Eager Beaver 160s McCulloch chain saw

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Butch57

Butch57

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I am new to this forum but I join to pick someones brain. I have a McCulloch Eager Beaver 160s chain saw. The ignition coil has 3 wires . One goes to the spark plug, one goes to the kill switch, the third wire is the confusing one. Two torq head screws hold the coil to the motor. Both screws have plastic tubes going thru the coil to keep the screw from grounding out, also there are two micarta washers that set under the screw heads to keep them also from grounding out . There are three washers that set on the micarta washers to keep the screws from damaging the micarta washers. Now the third wire has a small round electrical fitting that the screw goes thru and then the screw is tightened. Here's what doesn't make sense to me, if the screws set on micarta washers and the plastic tubes keep them from grounding out on the coil, but a screw has the electrical fitting and it is grounded out on the motor , how does that work ? Any one who can help me understand it would be most appreciated.
 

JP56

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I am not positive about your saw, but I have seen those wires on other saws, where the loop goes over a small screw to someplace on the engine near the coil. If that is the case with your's you should see a small threaded screw hole somewhere on the engine.
 
Old2stroke

Old2stroke

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Those tubes are confusing, it has been suggested that they are there for thermal isolation to keep the coil a little cooler. I don't really buy this theory as it seems to be an attempt to keep the laminated core of the coil from grounding to the saw body, even the third screw mounting the carb has the tube on it. The person who designed this had something serious in mind but I don't know what it was, never have seen it on a different ignition. In any case, one end of the primary of the coil HAS to be grounded to the same metal that the spark plug is screwed into so one of those wires goes under the head of one of the coil mount screws and MUST be in contact with the screw head. The other wire connects the other end of the primary to the points under the flywheel, it goes under the same screw that connects the capacitor to the fitting under the flywheel. I have been tempted to leave one of those tubes out to see if it makes any difference but if it does, a lot of work just to put the damn thing back in.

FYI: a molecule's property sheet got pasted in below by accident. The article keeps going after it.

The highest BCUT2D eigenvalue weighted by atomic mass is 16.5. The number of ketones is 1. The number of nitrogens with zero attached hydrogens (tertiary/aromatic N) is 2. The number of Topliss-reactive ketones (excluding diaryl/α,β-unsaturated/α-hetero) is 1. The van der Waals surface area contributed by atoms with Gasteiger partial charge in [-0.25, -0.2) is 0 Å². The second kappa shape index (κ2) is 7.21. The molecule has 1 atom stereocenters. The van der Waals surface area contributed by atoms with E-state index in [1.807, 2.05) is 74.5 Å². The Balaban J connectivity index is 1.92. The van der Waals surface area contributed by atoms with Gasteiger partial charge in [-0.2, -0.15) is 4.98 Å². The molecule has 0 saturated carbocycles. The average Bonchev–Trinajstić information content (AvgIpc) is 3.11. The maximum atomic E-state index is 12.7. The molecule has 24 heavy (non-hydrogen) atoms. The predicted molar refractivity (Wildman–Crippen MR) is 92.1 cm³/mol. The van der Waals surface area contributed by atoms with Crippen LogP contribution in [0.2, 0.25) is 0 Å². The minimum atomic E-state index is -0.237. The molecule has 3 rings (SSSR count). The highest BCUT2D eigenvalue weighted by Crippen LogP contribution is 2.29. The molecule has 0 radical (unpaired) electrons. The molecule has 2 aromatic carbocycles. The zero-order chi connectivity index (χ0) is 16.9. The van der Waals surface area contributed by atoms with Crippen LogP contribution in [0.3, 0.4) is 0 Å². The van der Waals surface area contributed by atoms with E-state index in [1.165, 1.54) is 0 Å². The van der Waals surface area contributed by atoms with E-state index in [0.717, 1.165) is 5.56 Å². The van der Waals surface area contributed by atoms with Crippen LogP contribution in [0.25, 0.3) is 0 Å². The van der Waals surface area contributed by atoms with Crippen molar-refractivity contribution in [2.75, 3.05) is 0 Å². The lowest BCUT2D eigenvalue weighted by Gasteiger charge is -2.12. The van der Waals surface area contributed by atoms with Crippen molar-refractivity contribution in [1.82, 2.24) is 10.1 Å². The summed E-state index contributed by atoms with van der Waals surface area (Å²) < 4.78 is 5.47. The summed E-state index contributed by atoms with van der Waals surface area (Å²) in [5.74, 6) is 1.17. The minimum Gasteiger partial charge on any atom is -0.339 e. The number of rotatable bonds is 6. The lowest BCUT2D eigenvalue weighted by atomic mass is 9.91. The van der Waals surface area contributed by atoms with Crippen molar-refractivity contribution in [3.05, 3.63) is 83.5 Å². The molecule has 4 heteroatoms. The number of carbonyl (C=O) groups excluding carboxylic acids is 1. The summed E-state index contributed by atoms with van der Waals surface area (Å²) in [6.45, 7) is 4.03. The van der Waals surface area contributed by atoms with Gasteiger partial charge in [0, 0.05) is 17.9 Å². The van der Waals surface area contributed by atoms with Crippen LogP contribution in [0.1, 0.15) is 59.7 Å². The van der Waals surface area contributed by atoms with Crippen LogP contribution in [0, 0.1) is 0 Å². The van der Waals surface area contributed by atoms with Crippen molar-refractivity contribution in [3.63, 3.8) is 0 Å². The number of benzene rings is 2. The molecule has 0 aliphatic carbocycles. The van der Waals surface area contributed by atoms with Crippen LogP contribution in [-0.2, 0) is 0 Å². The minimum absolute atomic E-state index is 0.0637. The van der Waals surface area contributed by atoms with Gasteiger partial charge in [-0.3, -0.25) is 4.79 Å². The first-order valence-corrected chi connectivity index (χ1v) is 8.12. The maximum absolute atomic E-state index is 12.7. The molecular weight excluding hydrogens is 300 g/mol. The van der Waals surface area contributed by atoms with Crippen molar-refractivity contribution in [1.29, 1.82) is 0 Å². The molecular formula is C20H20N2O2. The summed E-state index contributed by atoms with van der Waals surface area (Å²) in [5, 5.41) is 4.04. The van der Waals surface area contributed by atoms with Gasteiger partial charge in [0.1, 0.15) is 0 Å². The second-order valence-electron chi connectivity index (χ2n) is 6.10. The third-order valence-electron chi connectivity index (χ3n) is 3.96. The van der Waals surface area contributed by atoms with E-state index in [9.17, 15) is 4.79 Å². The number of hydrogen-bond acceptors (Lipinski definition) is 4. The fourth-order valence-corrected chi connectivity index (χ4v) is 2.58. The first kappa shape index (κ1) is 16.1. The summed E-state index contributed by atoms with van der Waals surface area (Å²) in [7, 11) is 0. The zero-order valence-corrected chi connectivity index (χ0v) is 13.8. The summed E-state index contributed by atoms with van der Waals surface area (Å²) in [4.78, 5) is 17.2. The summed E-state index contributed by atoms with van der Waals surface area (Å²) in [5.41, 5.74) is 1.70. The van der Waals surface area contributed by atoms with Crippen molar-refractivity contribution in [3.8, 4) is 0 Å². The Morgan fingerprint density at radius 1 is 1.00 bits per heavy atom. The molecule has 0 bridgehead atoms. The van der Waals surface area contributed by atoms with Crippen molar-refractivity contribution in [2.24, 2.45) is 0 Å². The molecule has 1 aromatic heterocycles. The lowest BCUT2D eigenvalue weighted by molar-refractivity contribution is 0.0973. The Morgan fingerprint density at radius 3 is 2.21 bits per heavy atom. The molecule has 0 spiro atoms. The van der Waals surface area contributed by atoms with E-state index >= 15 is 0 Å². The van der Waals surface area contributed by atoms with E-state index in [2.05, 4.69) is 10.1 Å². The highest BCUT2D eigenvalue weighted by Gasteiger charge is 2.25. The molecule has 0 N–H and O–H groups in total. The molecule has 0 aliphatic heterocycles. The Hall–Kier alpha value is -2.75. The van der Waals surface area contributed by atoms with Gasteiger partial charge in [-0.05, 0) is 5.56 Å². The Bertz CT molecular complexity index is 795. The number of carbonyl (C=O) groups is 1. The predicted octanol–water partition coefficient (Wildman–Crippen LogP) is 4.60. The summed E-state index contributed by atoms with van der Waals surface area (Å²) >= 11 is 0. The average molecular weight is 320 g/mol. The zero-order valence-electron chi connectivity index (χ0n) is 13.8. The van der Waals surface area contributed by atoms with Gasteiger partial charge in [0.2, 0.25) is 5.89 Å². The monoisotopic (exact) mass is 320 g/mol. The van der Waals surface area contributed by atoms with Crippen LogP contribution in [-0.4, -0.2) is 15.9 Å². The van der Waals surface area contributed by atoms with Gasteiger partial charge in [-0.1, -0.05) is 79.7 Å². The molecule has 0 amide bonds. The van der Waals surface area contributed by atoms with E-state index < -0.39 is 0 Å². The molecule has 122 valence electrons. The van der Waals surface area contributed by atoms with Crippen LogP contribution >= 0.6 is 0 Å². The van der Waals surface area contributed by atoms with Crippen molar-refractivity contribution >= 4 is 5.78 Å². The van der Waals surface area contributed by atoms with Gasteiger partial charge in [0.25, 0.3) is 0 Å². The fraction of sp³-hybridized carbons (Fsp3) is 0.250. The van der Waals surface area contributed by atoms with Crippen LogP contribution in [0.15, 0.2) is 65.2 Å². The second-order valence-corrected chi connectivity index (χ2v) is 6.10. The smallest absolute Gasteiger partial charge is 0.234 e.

Old2stroke

Old2stroke